Tanzania intensifies repression ahead of polls, says report
NAIROBI, Kenya (AP)—Tanzanian governments have stepped up censorship in the face of polls on 28 October, as the outgoing President , John Magufuli, is pursuing a second term, to silence the opposition and civil society and the public, an international human rights organization said on Monday.
The Tanzania Daima newspaper, the world's second largest newspaper, was indefinitely banished by Amnesty International in the media in recent months by the government.
The government's prohibition order of 23 June has accused the journal of breaching law and professional ethics, which was owned by opposition leader Freeman Mbowe, without mentioning particular laws and histories supposedly unlawful or objectionable.
In July, Kwanza TV, a health warning provided by the US Embassy to COVID-19 for 11 months, was barred by the Tanzanian Communication Regulatory Authority, Amnesty said.
The country, which amended laws requiring foreign broadcasters to have accredited local partners in order to gain air content authority from the regulatory body, was restricted to the Foreign media coverage of the elections in Tanzania, the study stated.
With just two weeks to go, the opposition parties reportedly rejected hundreds of their contestants, the article stated.
Members of the Opposition Group also accused the Zanzibar Election Commission of declining to grant eligible electoral identity cards.
The Tanzanian political room has diminished since Magufuli came into force five years ago, both foreign and local rights organizations previously claimed.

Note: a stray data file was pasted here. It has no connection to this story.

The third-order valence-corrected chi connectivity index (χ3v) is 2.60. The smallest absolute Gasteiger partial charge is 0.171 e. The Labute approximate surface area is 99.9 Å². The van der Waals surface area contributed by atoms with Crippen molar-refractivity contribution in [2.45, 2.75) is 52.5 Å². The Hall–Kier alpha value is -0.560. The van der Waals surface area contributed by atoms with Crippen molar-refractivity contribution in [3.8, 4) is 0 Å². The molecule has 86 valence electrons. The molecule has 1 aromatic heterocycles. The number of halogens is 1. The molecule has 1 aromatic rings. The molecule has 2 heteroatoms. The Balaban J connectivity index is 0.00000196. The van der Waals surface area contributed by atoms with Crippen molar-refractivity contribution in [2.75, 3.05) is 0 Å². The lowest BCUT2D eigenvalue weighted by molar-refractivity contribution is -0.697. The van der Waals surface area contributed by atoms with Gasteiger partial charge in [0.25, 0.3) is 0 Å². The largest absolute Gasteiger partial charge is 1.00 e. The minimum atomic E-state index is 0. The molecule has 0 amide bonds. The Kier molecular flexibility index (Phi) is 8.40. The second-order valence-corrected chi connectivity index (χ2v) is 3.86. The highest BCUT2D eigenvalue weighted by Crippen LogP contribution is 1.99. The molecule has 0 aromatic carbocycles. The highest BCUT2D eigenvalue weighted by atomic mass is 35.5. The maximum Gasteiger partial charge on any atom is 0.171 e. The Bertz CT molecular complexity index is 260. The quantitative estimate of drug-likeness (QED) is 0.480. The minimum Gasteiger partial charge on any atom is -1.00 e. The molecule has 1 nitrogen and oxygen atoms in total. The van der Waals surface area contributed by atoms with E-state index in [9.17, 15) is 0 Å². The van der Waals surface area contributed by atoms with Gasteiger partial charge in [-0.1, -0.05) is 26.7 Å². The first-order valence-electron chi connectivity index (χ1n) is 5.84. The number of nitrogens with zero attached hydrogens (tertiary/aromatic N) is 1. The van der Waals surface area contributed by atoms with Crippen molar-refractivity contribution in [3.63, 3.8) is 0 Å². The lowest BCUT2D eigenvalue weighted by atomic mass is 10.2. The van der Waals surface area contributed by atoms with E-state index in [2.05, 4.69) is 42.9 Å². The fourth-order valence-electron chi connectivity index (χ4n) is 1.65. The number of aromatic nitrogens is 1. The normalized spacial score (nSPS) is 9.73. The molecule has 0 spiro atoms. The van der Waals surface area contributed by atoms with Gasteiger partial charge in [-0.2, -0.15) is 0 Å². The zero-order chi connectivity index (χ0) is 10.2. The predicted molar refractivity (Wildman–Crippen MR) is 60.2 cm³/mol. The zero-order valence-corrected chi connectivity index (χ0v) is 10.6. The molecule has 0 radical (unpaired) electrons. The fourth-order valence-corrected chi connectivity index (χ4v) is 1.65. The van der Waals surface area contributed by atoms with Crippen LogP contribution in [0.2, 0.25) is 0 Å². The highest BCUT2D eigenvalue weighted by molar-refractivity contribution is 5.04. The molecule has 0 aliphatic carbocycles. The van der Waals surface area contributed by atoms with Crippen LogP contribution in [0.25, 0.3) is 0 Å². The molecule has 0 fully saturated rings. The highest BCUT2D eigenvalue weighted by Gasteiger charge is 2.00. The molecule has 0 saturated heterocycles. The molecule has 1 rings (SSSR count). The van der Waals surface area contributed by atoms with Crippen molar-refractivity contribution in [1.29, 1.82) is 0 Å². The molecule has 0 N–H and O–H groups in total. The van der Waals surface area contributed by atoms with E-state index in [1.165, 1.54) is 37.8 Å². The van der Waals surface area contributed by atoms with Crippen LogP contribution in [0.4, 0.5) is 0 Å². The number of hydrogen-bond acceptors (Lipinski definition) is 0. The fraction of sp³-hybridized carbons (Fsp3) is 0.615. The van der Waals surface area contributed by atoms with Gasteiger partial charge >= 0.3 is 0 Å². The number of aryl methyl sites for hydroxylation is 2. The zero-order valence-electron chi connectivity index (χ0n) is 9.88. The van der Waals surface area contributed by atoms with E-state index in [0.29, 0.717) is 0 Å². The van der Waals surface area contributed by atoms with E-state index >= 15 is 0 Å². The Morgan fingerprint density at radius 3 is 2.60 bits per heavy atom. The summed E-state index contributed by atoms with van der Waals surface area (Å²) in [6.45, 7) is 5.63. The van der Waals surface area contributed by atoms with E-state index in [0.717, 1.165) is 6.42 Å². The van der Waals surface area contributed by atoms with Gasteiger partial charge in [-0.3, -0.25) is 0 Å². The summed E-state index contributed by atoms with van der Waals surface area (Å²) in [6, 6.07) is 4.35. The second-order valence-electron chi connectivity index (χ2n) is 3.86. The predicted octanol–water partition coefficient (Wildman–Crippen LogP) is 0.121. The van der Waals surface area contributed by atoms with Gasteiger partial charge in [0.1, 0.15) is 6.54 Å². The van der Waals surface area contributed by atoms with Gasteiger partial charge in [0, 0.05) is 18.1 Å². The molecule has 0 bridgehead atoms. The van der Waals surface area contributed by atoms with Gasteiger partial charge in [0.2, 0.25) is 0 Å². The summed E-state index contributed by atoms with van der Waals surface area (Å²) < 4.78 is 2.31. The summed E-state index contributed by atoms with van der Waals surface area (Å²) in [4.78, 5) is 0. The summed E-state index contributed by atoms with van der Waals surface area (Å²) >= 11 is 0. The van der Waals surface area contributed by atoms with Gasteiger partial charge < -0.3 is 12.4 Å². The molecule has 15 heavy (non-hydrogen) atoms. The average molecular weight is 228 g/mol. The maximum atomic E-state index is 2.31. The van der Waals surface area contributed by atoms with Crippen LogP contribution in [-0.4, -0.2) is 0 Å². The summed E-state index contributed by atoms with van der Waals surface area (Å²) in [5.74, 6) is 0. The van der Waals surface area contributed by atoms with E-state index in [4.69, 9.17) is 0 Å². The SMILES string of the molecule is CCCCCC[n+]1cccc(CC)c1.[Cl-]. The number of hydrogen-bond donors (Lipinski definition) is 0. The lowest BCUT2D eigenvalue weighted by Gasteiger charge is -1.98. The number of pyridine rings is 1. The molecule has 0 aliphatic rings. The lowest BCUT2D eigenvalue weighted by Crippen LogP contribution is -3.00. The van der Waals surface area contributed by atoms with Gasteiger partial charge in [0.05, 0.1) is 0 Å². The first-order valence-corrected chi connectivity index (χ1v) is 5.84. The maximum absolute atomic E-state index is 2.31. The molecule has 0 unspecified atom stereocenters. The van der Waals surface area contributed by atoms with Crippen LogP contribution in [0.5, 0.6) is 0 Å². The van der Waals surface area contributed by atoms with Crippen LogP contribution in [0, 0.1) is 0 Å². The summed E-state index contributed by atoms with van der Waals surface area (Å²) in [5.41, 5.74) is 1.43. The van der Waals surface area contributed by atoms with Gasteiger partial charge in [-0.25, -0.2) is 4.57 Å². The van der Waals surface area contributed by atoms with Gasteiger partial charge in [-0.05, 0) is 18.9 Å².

Repression grew as he sought a second five-year term, they say.
Early in his presidency, the report said, Magufuli 's self-democratic trends became visible.
The Magufuli administration introduced many oppressive laws with the legislative majority of its Party to expand the Government's power over politics and culture throughout the region.
The Rights Groups said: "There is a selective ban on political rallies in July 2016 until elections in 2020 on opposition parties, whose leaders were subjected to intimidation , harassment, arbitrary arrest and trumped-up prosecutions."
Since then, the judiciary, without an independent parliamentary vetting, has been weakened by executive appointments and several political trials have taken place, said the report.
In 2016 , the Government released the Information Services Act, authorizing the government to ban and shutter media outlets for covering reports of abuse and abuses of human rights, the study stated.
Tanzania's government issued sweeping authority to regulate the internet, prompting users to filter their web messages online, it added, in the 2018 online advertising legislation and the cybercrimes rule.
"These reforms have cumulatively greatly weakened the rule of law and impaired regard for human rights," said the study.
The leading opposition candidate, Tindu Lisboa, who was shot 16 times, was assassinated during this period.
Another leader in the party, unknown assailants, was attacked and his leg broke following a government criticism of the COVID-19 pandemic.
Another opposition leader has since the advent of Magufuli in power been detained multiple times and charged with numerous offences like the conducting of unlawful meetings.
It has been confirmed by Magufuli that Tanzania no longer has a coronavirus issue since COVID-19 is defeated by prayer.
Since April, his administration has not announced any new COVID-19 incidents.
In banning any sort of gatherings, except political protests, the President has rejected the fight against spreading the virus.
Tanzania's electoral authority has indicated that more than 29 million voters in more than 80,000 polling centers across Tanzania have registered for voting.
Amnesty study was obtained by 29 telephone interviews since the COVID-19 travel limits also stopped researchers from traveling to Tanzania.